Looking at aggregate returns for last month, you might think May was a dull affair for capital markets. In sterling terms, global equities were practically flat, gaining just 0.3%. This matches the small climb seen over the last three months: sterling investors saw the value of their global stock holdings grow 1% through the spring. But the seemingly prosaic headline figures hide some stark variation and nerve-wracking volatility. Markets bounced from fear to excitement and back, with the biggest concerns coming from the US debt ceiling drama and disappointing Chinese growth. As ever, the interplay between growth, inflation and expectations for central bank policy were key – leading to some regions and sectors being much more harshly punished than others. The table below shows returns for May across major regions and asset classes.
UK investors will be more aware than anyone of last month’s volatility and dispersion, as UK large-cap equities were among the worst performers of any developed market, falling 4.9% in May. Previously, the FTSE 100 had shrugged off much of the wider pessimism around the UK economy, evidenced by the index’s strong performance in April. Persistent inflation and continued monetary tightening undid that goodwill, though. UK inflation fell in April, but not as much as expected – pushing the Bank of England (BoE) to issue more harsh warnings on interest rate rises. As markets digested the sharply higher rate probability, ten-year gilt yields rose near to the disastrous highs of October last year.
Though Britain fell furthest, European equities were not far behind, dropping 4.3% in sterling terms. That was despite some positive economic developments over the month, mainly around falling energy prices. The rapid drop-off in wholesale natural gas prices has been extremely welcome for European policymakers, leading to some unexpectedly low inflation numbers recently. Positivity even led to a record high for Germany’s DAX index mid-month. But as we wrote recently, tightening labour markets (particularly in Europe’s so-called periphery nations) and poor fiscal metrics are keeping monetary policy tight. However, despite a similar monthly fall, European stocks are down by a much smaller 1.2% over three months.
Elsewhere, emerging market equities fell 0.3% in May. But this muted, virtually sideways trading should probably be seen as win, given the disappointment around China. The world’s second-largest economy – and by far the biggest component of MSCI’s EM index – has been struggling under the weight of expectation for months now. It was hoped that the post-Covid reopening, and growth-supportive policies from Beijing, would turbocharge the Chinese economy in a similar way to the west’s post-pandemic growth spurt. But recent data has proved much weaker than expected, leading to a stock market reversal. China’s CSI 300 index fell nearly 6% in May, losses which have only worsened since. Disappointing trade data was also a factor behind the aforementioned poor performance in Europe. The upcoming visit of US Secretary of State Antony Blinken – the first since the ‘spy balloon incident’ some months ago – might at least be a sign that relations with China’s largest trading partner might improve. Beijing certainly has every incentive to pursue that improvement now.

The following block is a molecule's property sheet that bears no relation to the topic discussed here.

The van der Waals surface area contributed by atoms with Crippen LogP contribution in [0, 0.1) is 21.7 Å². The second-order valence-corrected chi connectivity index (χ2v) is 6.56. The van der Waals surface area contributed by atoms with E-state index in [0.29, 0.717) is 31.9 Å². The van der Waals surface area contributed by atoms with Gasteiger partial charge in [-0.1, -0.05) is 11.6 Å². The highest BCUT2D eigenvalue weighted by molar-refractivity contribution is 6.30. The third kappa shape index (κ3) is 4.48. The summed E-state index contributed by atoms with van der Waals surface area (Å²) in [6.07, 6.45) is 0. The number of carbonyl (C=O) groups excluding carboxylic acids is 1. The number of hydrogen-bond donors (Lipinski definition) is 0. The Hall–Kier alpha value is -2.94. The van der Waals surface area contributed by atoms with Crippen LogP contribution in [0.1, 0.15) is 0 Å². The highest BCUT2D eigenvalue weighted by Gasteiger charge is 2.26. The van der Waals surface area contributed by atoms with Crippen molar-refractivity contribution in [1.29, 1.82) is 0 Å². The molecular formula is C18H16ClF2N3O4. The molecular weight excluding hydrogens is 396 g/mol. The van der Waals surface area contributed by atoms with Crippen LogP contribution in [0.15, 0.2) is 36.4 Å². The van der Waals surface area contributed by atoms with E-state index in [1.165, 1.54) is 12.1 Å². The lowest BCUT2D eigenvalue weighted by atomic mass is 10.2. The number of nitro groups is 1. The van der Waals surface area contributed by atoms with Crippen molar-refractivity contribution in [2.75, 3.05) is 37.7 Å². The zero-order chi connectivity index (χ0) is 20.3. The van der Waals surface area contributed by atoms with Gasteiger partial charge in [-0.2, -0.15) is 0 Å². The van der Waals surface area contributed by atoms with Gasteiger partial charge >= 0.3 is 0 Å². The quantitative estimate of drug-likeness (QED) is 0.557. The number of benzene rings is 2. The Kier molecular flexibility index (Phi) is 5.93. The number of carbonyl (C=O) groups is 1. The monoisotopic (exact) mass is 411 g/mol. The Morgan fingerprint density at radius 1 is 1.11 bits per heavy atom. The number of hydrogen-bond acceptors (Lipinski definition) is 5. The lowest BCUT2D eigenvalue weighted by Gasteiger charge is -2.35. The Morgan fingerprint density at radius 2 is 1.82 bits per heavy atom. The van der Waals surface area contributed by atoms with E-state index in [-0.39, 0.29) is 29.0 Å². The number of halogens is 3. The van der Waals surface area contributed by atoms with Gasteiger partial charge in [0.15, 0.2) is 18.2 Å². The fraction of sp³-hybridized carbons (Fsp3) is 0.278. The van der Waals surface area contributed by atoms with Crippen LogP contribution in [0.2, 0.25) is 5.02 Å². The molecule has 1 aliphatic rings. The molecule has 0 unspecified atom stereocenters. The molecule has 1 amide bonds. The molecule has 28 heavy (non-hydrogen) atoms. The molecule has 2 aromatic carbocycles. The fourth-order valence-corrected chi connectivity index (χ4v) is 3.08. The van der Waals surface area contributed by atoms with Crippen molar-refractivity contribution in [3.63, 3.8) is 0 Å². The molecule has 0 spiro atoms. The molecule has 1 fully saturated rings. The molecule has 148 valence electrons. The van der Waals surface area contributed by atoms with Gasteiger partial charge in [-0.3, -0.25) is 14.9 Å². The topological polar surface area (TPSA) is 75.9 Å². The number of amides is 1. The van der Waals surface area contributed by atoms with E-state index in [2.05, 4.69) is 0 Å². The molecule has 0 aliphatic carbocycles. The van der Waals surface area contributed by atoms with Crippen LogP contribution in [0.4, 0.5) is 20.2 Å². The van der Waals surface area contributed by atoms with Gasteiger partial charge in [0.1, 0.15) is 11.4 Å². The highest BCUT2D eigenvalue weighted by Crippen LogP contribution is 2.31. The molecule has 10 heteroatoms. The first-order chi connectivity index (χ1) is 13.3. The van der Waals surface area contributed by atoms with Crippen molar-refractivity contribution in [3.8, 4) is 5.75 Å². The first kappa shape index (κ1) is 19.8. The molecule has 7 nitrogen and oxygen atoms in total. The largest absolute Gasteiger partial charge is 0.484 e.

On the other end, May’s standout performer was Japan, with the Topix index rising 3.3% in sterling terms. Mid-May, it reached its highest value in 33 years – a feat it bettered this week. Moreover, the rally was broad-based across sectors, pumped up by improved consumer sentiment, optimism around manufacturing and – perhaps most importantly – growth in the technology sector. The world’s third-largest economy looks perhaps the brightest it has since its market bubble burst three decades ago.
For all the Japan-specific hype, it is no surprise that its technology sector was one of the biggest return drivers. In the US, the S&P 500 rose 1.9% through May in sterling terms but, once again, the headline figure hides a huge amount of sectoral variation. Large technology stocks in the NASDAQ index stormed out in front of their market peers, returning 7.4%. In part, this reflects better-than-expected earnings results and the feeling that US interest rates are approaching their peak (since tech stocks are long-duration and therefore extremely sensitive to interest rates). But US tech investors seem to have also been swept up by the artificial intelligence (AI) craze. Since the release of ChatGPT a few months ago, investment has poured into AI-related companies – whether direct or indirect.
US large cap tech stocks have gained 10.6% over the last three months, and are up a staggering 20.4% since the start of the year. More favourable financial conditions are again a huge factor behind this, but the current AI drive – and crucially, its public visibility – has brought back a sense of long-term optimism in a sector which some saw as too concentrated or stagnant.
This is understandable, but as ever we add a note of caution. Productivity improvements are the ultimate drivers of long-term growth and should be celebrated, but short-term market mania can often be a detriment to those improvements. One only need look at cryptocurrencies over the last few years – or the dotcom bubble decades ago – to see these dangers. Hopefully, improving expectations for US monetary policy will keep the goodwill going in capital markets. After numerous financial and economic woes in the last year, an overexcitement problem would not be any help.
Asset Class returns as at 31st May 2023
The text is taken from The Tatton Weekly and is provided by Tatton Investment Management. The information in this document does not constitute investment advice or a recommendation for any product and investment decisions should not be made on the basis of it.
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